Letters to Nature

Nature 410, 715-718 (5 April 2001) | doi:10.1038/35070613; Received 21 September 2000; Accepted 16 January 2001

Functional proteins from a random-sequence library

Anthony D. Keefe & Jack W. Szostak

  1. Howard Hughes Medical Institute, and Department of Molecular Biology, Massachusetts General Hospital, Boston, Massachusetts 02114, USA

Correspondence to: Jack W. Szostak Correspondence and requests for materials should be addressed to J.W.S. (e-mail: Email: szostak@molbio.mgh.harvard.edu). The DNA sequences encoding the consensus protein sequences of families A, B, C, D, 18predom and clone 18-19 have been deposited in GenBank under accession codes AF306524 to AF306529, respectively.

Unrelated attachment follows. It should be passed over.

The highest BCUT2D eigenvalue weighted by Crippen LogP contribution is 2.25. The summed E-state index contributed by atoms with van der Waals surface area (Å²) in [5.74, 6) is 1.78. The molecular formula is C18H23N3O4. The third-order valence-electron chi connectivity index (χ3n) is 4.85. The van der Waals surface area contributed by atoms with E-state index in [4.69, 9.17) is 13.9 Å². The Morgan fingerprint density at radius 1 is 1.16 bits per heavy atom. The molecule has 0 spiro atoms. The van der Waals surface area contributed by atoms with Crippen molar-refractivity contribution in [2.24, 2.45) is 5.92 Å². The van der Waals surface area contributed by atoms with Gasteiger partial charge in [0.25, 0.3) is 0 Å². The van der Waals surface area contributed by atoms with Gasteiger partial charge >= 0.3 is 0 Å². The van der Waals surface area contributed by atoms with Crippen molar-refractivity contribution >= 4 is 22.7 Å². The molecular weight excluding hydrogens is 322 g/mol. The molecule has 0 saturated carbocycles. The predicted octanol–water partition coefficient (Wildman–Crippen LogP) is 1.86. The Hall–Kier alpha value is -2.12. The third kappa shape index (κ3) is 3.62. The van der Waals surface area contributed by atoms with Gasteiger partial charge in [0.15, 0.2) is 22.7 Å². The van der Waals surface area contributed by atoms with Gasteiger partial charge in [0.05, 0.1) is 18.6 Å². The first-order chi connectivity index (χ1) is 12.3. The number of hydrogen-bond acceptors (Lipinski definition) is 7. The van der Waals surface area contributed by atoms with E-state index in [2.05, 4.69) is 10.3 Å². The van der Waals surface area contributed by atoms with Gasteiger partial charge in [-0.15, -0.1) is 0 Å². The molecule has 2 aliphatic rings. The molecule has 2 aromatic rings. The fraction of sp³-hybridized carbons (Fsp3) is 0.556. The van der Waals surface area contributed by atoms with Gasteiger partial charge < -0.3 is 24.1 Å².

Functional primordial proteins presumably originated from random sequences, but it is not known how frequently functional, or even folded, proteins occur in collections of random sequences. Here we have used in vitro selection of messenger RNA displayed proteins, in which each protein is covalently linked through its carboxy terminus to the 3' end of its encoding mRNA1, to sample a large number of distinct random sequences. Starting from a library of 6 times 1012 proteins each containing 80 contiguous random amino acids, we selected functional proteins by enriching for those that bind to ATP. This selection yielded four new ATP-binding proteins that appear to be unrelated to each other or to anything found in the current databases of biological proteins. The frequency of occurrence of functional proteins in random-sequence libraries appears to be similar to that observed for equivalent RNA libraries2, 3.